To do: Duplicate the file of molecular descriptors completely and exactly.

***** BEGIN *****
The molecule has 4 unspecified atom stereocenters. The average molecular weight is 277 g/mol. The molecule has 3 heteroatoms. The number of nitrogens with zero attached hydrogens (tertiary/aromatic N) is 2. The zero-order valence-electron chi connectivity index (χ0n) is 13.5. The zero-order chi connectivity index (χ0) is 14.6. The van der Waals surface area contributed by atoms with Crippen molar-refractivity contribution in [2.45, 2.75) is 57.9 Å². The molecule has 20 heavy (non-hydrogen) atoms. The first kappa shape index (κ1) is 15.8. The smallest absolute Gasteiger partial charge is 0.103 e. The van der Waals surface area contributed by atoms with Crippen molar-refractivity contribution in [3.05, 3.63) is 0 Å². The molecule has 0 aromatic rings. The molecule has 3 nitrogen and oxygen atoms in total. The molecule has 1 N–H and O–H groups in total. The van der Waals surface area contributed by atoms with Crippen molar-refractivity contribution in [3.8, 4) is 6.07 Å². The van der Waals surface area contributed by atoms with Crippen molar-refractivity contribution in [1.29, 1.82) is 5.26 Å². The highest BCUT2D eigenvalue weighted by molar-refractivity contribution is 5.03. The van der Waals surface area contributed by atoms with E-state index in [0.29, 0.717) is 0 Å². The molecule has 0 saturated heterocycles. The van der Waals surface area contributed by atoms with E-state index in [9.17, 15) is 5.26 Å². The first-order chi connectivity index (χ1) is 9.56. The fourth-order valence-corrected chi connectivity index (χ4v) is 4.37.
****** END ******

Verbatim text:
The molecule has 4 unspecified atom stereocenters. The average molecular weight is 277 g/mol. The molecule has 3 heteroatoms. The number of nitrogens with zero attached hydrogens (tertiary/aromatic N) is 2. The zero-order valence-electron chi connectivity index (χ0n) is 13.5. The zero-order chi connectivity index (χ0) is 14.6. The van der Waals surface area contributed by atoms with Crippen molar-refractivity contribution in [2.45, 2.75) is 57.9 Å². The molecule has 20 heavy (non-hydrogen) atoms. The first kappa shape index (κ1) is 15.8. The smallest absolute Gasteiger partial charge is 0.103 e. The van der Waals surface area contributed by atoms with Crippen molar-refractivity contribution in [3.05, 3.63) is 0 Å². The molecule has 0 aromatic rings. The molecule has 3 nitrogen and oxygen atoms in total. The molecule has 1 N–H and O–H groups in total. The van der Waals surface area contributed by atoms with Crippen molar-refractivity contribution in [3.8, 4) is 6.07 Å². The van der Waals surface area contributed by atoms with Crippen molar-refractivity contribution in [1.29, 1.82) is 5.26 Å². The highest BCUT2D eigenvalue weighted by molar-refractivity contribution is 5.03. The van der Waals surface area contributed by atoms with E-state index in [0.29, 0.717) is 0 Å². The molecule has 0 saturated heterocycles. The van der Waals surface area contributed by atoms with E-state index in [9.17, 15) is 5.26 Å². The first-order chi connectivity index (χ1) is 9.56. The fourth-order valence-corrected chi connectivity index (χ4v) is 4.37.